Background: The off-label use of a drug refers to a use outside the terms of its approval by the Therapeutic Goods Administration (TGA). It is also possible to prescribe unlicensed drugs under the TGA’s special access scheme. A high rate of off-label prescribing has previously been reported in cancer. There is a disparity between clinical evidence-based guidelines for anticancer therapy, product approval and funding status of these agents, as shown by our study conducted within an academic tertiary/quaternary cancer centre.
Method: All chemotherapy protocols approved for use in our oncology centre were assessed to determine if the drugs were off-label or unlicensed for that indication based upon review of their current product information. The Pharmaceutical Benefits Scheme (PBS) funding status for each protocol was subsequently assessed.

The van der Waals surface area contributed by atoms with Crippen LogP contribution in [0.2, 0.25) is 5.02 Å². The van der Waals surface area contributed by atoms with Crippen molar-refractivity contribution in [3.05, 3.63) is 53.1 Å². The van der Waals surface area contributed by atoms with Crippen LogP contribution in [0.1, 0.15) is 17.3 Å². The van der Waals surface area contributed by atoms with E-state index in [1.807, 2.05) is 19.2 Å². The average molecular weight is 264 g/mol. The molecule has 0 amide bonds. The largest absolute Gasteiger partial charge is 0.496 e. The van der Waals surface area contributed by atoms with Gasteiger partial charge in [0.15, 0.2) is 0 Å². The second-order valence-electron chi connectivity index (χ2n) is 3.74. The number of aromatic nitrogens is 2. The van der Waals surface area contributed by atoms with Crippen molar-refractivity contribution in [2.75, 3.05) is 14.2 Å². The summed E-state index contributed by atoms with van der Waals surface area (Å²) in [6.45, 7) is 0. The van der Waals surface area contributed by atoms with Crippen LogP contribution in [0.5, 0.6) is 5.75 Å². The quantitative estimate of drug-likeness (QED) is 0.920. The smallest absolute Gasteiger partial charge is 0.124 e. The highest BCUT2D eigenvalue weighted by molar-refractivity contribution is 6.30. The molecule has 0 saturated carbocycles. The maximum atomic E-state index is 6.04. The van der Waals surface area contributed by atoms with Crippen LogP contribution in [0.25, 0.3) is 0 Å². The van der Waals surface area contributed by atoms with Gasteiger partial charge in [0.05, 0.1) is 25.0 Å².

Results: A total of 448 protocols containing 82 different drugs across 15 tumour groups were identified. Overall, 189 (42.2%) of protocols were off-label, and three (0.7%) were unlicensed. This resulted in all 192 protocols being unfunded by the PBS. Of the 189 off-label protocols, 132 (69.9%) were based on established evidence-based treatment guidelines, and a further 39 (20.6%) were based upon phase II or III clinical trial data.
Discussion: Over 90% of off-label protocols are supported by established treatment guidelines or published peer-reviewed research even though the medications are not approved for that particular use by the TGA. However, these off-label protocols are unfunded by the PBS; this results in a marked inequality of access to appropriate medications for cancer patients across Australia.